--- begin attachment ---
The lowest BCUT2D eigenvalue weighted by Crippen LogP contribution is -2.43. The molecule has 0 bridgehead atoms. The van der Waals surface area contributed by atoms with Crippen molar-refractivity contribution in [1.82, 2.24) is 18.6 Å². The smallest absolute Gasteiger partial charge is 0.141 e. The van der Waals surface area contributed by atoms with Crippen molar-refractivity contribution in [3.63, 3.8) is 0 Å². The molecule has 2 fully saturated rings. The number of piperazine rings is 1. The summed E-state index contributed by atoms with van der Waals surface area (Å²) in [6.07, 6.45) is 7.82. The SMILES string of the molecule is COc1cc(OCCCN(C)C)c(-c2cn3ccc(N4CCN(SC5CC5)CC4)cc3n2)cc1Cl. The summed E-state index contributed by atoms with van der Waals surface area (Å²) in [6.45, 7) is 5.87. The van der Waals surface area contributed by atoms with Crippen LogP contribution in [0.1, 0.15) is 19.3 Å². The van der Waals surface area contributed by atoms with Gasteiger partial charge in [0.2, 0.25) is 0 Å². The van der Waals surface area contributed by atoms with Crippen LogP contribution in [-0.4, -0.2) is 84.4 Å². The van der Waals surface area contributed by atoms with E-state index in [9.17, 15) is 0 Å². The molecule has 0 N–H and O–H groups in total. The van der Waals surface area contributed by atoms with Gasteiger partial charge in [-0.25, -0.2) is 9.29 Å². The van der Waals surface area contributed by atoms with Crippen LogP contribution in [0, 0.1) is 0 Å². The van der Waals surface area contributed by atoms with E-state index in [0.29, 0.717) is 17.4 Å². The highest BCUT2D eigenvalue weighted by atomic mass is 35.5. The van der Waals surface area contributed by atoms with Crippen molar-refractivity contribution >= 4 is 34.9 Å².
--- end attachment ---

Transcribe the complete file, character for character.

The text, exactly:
The lowest BCUT2D eigenvalue weighted by Crippen LogP contribution is -2.43. The molecule has 0 bridgehead atoms. The van der Waals surface area contributed by atoms with Crippen molar-refractivity contribution in [1.82, 2.24) is 18.6 Å². The smallest absolute Gasteiger partial charge is 0.141 e. The van der Waals surface area contributed by atoms with Crippen molar-refractivity contribution in [3.63, 3.8) is 0 Å². The molecule has 2 fully saturated rings. The number of piperazine rings is 1. The summed E-state index contributed by atoms with van der Waals surface area (Å²) in [6.07, 6.45) is 7.82. The SMILES string of the molecule is COc1cc(OCCCN(C)C)c(-c2cn3ccc(N4CCN(SC5CC5)CC4)cc3n2)cc1Cl. The summed E-state index contributed by atoms with van der Waals surface area (Å²) in [6.45, 7) is 5.87. The van der Waals surface area contributed by atoms with Crippen LogP contribution in [0.1, 0.15) is 19.3 Å². The van der Waals surface area contributed by atoms with Gasteiger partial charge in [0.2, 0.25) is 0 Å². The van der Waals surface area contributed by atoms with Crippen LogP contribution in [-0.4, -0.2) is 84.4 Å². The van der Waals surface area contributed by atoms with E-state index in [9.17, 15) is 0 Å². The molecule has 0 N–H and O–H groups in total. The van der Waals surface area contributed by atoms with Gasteiger partial charge in [-0.25, -0.2) is 9.29 Å². The van der Waals surface area contributed by atoms with Crippen LogP contribution in [0, 0.1) is 0 Å². The van der Waals surface area contributed by atoms with E-state index in [0.29, 0.717) is 17.4 Å². The highest BCUT2D eigenvalue weighted by atomic mass is 35.5. The van der Waals surface area contributed by atoms with Crippen molar-refractivity contribution >= 4 is 34.9 Å².